1.06 Capaccio 1634

Giulio Cesare Capaccio, Il forastiero. Dialogi […] nei quali, oltre a quel che si ragiona dell’origine di Napoli […] si tratta anche de’ re […] sito e corpo della città […] con particolari relationi per la materia politica, Naples 1634

E-NAP 10-2341 raro IV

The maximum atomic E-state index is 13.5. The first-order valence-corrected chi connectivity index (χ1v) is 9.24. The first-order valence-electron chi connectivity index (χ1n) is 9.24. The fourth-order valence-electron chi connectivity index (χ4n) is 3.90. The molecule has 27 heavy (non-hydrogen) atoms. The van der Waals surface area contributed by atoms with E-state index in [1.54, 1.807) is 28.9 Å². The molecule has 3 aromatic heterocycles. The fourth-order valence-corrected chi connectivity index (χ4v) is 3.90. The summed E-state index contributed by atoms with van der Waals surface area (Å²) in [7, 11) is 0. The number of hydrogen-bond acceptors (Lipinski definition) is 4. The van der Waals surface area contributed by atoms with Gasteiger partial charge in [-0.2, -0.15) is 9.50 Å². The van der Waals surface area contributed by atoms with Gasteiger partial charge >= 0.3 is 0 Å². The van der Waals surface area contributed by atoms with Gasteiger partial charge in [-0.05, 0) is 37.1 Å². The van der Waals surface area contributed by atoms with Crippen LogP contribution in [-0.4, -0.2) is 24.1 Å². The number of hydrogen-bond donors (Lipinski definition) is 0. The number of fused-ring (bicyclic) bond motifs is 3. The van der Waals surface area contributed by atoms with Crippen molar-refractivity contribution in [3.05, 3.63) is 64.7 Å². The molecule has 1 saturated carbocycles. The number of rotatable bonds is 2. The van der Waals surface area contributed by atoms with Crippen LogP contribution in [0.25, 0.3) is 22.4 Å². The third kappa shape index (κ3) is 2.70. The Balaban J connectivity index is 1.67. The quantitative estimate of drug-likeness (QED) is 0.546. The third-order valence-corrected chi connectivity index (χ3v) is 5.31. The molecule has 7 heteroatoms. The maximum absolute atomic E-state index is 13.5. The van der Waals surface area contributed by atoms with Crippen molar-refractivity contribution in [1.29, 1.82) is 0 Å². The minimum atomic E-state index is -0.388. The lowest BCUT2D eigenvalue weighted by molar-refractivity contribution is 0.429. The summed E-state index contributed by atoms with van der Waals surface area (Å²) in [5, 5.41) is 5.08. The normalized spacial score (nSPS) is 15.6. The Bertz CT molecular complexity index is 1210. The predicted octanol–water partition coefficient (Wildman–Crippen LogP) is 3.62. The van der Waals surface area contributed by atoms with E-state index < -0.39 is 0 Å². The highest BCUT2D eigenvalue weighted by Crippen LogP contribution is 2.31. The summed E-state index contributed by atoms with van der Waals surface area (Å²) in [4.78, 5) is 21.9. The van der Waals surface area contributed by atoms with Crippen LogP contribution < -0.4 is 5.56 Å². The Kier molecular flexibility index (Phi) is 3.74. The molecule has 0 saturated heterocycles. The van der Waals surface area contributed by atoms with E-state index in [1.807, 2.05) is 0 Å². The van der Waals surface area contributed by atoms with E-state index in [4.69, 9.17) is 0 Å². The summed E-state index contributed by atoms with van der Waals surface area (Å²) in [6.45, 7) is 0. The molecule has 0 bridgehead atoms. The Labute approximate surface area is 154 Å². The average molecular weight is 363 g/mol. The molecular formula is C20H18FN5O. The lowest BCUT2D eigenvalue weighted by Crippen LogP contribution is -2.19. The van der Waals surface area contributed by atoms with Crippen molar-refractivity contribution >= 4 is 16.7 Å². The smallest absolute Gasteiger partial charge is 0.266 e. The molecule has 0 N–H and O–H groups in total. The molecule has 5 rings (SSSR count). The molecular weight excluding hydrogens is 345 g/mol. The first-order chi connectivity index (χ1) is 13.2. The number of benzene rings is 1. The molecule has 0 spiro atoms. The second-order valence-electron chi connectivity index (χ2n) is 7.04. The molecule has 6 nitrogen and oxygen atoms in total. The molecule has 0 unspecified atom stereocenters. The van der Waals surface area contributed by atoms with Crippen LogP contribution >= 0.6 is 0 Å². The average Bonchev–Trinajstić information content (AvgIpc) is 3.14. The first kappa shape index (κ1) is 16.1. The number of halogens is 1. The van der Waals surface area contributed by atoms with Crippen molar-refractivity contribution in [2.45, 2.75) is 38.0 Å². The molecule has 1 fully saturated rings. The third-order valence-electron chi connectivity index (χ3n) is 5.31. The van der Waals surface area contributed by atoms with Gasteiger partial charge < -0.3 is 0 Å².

Il forastiero is a voluminous work by the well-known scholar and poet from Campagna d’Eboli Giulio Cesare Capaccio (1552-1634), dedicated to the Viceroy Count of Monterey. It was printed in 1630 by Giovan Domenico Roncagliolo, but was not distributed until 1634 with the appendix Incendio del Vesuvio, which covered the 1631 eruption. Without illustrations, but with woodcut initials and chapter endings, it is presented in the form of a dialogue between an ‘outsider’ (forastiero) and a ‘citizen’ (cittadino), who describes the history of Naples from antiquity to the Spanish period to the foreigner. The last days are a veritable guide to the city, in which the author also describes the organisation of justice, the ‘foreign nationals’ (habitatori di varie nationi) resident in the city and ‘its houses and unusual things’ (sue case, e cose particolari). The division into ten days and the indication of itineraries to be followed make the Il forastiero a model of reference for later seventeenth-century guides. The 86-page appendix dedicated to the ‘Fire of Vesuvius’ (Incendio del Vesuvio), also in the form of a dialogue, retraces the ‘horrific accident’ (horribilissimo accidente) starting with the description of the site of the volcano and its ancient eruptions, the victims and damage caused, the extraordinary natural phenomena observed, and, finally, the many manifestations of devotion promoted by the civil and religious authorities. [DC]

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